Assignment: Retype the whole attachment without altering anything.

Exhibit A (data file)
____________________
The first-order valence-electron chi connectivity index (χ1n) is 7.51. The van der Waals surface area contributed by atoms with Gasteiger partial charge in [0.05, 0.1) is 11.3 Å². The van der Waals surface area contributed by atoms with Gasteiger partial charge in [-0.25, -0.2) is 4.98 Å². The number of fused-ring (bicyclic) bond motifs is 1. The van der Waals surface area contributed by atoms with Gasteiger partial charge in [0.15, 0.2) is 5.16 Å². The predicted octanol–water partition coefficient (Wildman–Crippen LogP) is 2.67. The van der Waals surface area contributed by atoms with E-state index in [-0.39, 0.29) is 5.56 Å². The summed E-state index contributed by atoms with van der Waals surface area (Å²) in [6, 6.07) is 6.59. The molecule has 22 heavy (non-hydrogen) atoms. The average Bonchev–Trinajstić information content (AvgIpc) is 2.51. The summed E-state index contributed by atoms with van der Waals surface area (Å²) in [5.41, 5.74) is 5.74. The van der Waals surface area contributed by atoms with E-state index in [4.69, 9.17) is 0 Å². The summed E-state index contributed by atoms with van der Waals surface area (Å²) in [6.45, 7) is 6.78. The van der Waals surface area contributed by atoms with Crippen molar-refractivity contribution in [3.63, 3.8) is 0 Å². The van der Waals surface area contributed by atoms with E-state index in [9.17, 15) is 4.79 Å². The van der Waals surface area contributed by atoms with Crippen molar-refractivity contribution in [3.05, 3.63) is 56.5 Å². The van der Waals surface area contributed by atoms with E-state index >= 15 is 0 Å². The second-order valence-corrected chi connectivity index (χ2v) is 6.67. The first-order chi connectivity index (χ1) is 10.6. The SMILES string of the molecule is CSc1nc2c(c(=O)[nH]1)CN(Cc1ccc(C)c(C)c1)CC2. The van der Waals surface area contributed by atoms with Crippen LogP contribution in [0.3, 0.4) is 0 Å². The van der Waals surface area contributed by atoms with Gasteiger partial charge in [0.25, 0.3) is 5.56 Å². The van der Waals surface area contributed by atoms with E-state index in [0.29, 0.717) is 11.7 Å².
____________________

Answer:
The first-order valence-electron chi connectivity index (χ1n) is 7.51. The van der Waals surface area contributed by atoms with Gasteiger partial charge in [0.05, 0.1) is 11.3 Å². The van der Waals surface area contributed by atoms with Gasteiger partial charge in [-0.25, -0.2) is 4.98 Å². The number of fused-ring (bicyclic) bond motifs is 1. The van der Waals surface area contributed by atoms with Gasteiger partial charge in [0.15, 0.2) is 5.16 Å². The predicted octanol–water partition coefficient (Wildman–Crippen LogP) is 2.67. The van der Waals surface area contributed by atoms with E-state index in [-0.39, 0.29) is 5.56 Å². The summed E-state index contributed by atoms with van der Waals surface area (Å²) in [6, 6.07) is 6.59. The molecule has 22 heavy (non-hydrogen) atoms. The average Bonchev–Trinajstić information content (AvgIpc) is 2.51. The summed E-state index contributed by atoms with van der Waals surface area (Å²) in [5.41, 5.74) is 5.74. The van der Waals surface area contributed by atoms with E-state index in [4.69, 9.17) is 0 Å². The summed E-state index contributed by atoms with van der Waals surface area (Å²) in [6.45, 7) is 6.78. The van der Waals surface area contributed by atoms with Crippen molar-refractivity contribution in [3.63, 3.8) is 0 Å². The van der Waals surface area contributed by atoms with E-state index in [9.17, 15) is 4.79 Å². The van der Waals surface area contributed by atoms with Crippen molar-refractivity contribution in [3.05, 3.63) is 56.5 Å². The van der Waals surface area contributed by atoms with E-state index >= 15 is 0 Å². The second-order valence-corrected chi connectivity index (χ2v) is 6.67. The first-order chi connectivity index (χ1) is 10.6. The SMILES string of the molecule is CSc1nc2c(c(=O)[nH]1)CN(Cc1ccc(C)c(C)c1)CC2. The van der Waals surface area contributed by atoms with Crippen LogP contribution in [0.3, 0.4) is 0 Å². The van der Waals surface area contributed by atoms with Gasteiger partial charge in [0.25, 0.3) is 5.56 Å². The van der Waals surface area contributed by atoms with E-state index in [0.29, 0.717) is 11.7 Å².